Another way to enhance our Lord’s Supper meetings would be to encourage the expression of a broader range of emotions.  At times, a somber mood is completely justifiable when we contemplate that our wonderful, innocent Savior had to die because of OUR sins.  But let’s not forget that His death made possible the forgiveness of all our sins and our eternal salvation and that He also rose from the dead and that He’s coming back for us.  Praise God!  We have much to rejoice in and get excited about.  If we don’t at least on occasion get thrilled about our Lord and what He’s done for us, that’s our fault, not His, because GOD . . . IS . . . EXCITING!  In Psalm 95:1-3, we are exhorted, “O come, let us sing for joy to the Lord; let us shout joyfully to the rock of our salvation.  Let us come before His presence with thanksgiving; let us shout joyfully to Him with psalms.  For the Lord is a great God and a great King above all gods.”  Am I proposing an emotional free-for-all?  No, but I do believe that some heartfelt exuberance in our worship meetings would be most appropriate.

Speaking of music, I’ve grown over the years to absolutely love the hymns in the “black book”, Hymns of Worship and Remembrance.  Nevertheless, as a young man, I felt that many of those hymns were draggy.  In deference to our younger people, maybe we should consider making available, along with the black book, a collection of contemporary songs and choruses for use in the breaking of bread, as long as those songs are focused on the remembrance and worship of the Father and the Son.  We might even consider having a skilled guitarist provide accompaniment for those choruses.  I think we would find this to be a genuine aid to our making a joyful noise unto the Lord.

Remember:  You’re in Public

Yet another practical suggestion for improving our corporate worship would be to make sure that we can be easily heard when we stand and lead out in worship.  A few weeks ago at the Lord’s Supper in my own assembly, there were at least three men who spoke so softly that I could not hear much of what they were saying.  We must use a public voice when speaking in public.  It is also quite common to see men standing and speaking out with their backs to most of the congregation.  Have you ever seen a preacher go up to the pulpit and then turn his back to his audience throughout his entire sermon?  Well then, we should not do that in the Lord’s Supper either.  No matter how spiritually rich our contributions may be, they will be of no value if people cannot hear them.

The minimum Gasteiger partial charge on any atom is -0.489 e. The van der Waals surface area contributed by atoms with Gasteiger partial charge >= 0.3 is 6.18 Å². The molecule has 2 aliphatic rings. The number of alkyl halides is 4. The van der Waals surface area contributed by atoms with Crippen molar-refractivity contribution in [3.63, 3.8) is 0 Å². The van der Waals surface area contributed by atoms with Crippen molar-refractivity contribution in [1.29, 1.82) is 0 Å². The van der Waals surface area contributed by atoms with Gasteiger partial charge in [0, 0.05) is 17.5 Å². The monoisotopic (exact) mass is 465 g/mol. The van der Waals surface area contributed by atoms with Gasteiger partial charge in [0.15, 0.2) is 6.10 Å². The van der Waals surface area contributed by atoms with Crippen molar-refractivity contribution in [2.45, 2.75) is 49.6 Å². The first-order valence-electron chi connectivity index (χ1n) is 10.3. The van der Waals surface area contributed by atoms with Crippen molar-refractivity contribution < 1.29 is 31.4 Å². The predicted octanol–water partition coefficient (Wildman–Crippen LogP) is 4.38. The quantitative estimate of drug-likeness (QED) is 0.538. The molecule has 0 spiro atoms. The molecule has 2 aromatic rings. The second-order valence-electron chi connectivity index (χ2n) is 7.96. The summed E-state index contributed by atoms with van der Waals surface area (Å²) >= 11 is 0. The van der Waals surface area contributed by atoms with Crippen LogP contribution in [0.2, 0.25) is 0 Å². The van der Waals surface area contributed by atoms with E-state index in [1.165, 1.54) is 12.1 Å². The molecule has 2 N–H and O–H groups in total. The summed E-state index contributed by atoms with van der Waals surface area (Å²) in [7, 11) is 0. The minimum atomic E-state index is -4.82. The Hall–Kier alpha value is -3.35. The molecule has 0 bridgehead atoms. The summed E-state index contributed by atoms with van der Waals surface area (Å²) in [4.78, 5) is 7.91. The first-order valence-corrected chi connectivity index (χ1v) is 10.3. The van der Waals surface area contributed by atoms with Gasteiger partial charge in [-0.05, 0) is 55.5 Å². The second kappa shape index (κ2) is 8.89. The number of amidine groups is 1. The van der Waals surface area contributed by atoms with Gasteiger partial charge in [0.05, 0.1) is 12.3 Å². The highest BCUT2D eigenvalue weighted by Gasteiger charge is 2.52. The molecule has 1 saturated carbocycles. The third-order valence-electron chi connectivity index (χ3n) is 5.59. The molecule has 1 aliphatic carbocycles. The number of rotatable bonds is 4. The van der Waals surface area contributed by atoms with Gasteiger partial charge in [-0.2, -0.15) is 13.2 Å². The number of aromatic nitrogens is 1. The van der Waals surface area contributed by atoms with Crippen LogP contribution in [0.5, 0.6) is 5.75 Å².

We Have Much to Lose

I am not assuming that the above suggestions for improvement in our remembrance meetings will be easy or even possible to implement in every case.  Indeed, I have heard that a number of assemblies have opted for changes resulting in a shorter, more structured Lord’s Supper.  My concern with this trend is that I am afraid it will eventually lead to the demise of the Lord’s Supper as we have practiced and enjoyed it for the past two centuries.  I am concerned that we will ultimately lose this meeting that is focused entirely on remembering our Savior and worshiping our God, a meeting that at the same time promotes the exercise of the priesthood of all believers.  In my estimation, that would be too high a price to pay. This concern should serve as a powerful incentive for us to work at both preserving and improving the way we remember our Lord Jesus Christ.


1. Alfred P Gibbs, Worship: The Christian’s Highest Occupation, (ECS Ministries/ Walterick Publishers: Dubuque, IA, 2011), p. 224.